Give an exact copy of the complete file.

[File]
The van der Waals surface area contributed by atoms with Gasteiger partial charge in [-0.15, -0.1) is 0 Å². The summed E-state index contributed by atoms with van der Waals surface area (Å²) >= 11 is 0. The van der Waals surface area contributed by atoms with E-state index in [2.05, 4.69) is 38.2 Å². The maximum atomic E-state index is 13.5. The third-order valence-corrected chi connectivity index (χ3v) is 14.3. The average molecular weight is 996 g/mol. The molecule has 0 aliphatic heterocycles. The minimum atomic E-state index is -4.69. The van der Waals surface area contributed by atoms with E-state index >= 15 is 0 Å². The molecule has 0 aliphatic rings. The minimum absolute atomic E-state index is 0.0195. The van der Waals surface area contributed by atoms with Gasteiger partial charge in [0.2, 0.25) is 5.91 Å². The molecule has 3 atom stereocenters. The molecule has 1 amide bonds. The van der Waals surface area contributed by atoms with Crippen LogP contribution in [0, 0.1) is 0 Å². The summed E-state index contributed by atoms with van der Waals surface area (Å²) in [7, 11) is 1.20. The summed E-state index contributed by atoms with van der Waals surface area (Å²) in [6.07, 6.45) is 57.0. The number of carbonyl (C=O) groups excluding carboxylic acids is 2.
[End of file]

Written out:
The van der Waals surface area contributed by atoms with Gasteiger partial charge in [-0.15, -0.1) is 0 Å². The summed E-state index contributed by atoms with van der Waals surface area (Å²) >= 11 is 0. The van der Waals surface area contributed by atoms with E-state index in [2.05, 4.69) is 38.2 Å². The maximum atomic E-state index is 13.5. The third-order valence-corrected chi connectivity index (χ3v) is 14.3. The average molecular weight is 996 g/mol. The molecule has 0 aliphatic heterocycles. The minimum atomic E-state index is -4.69. The van der Waals surface area contributed by atoms with E-state index >= 15 is 0 Å². The molecule has 0 aliphatic rings. The minimum absolute atomic E-state index is 0.0195. The van der Waals surface area contributed by atoms with Gasteiger partial charge in [0.2, 0.25) is 5.91 Å². The molecule has 3 atom stereocenters. The molecule has 1 amide bonds. The van der Waals surface area contributed by atoms with Crippen LogP contribution in [0, 0.1) is 0 Å². The summed E-state index contributed by atoms with van der Waals surface area (Å²) in [7, 11) is 1.20. The summed E-state index contributed by atoms with van der Waals surface area (Å²) in [6.07, 6.45) is 57.0. The number of carbonyl (C=O) groups excluding carboxylic acids is 2.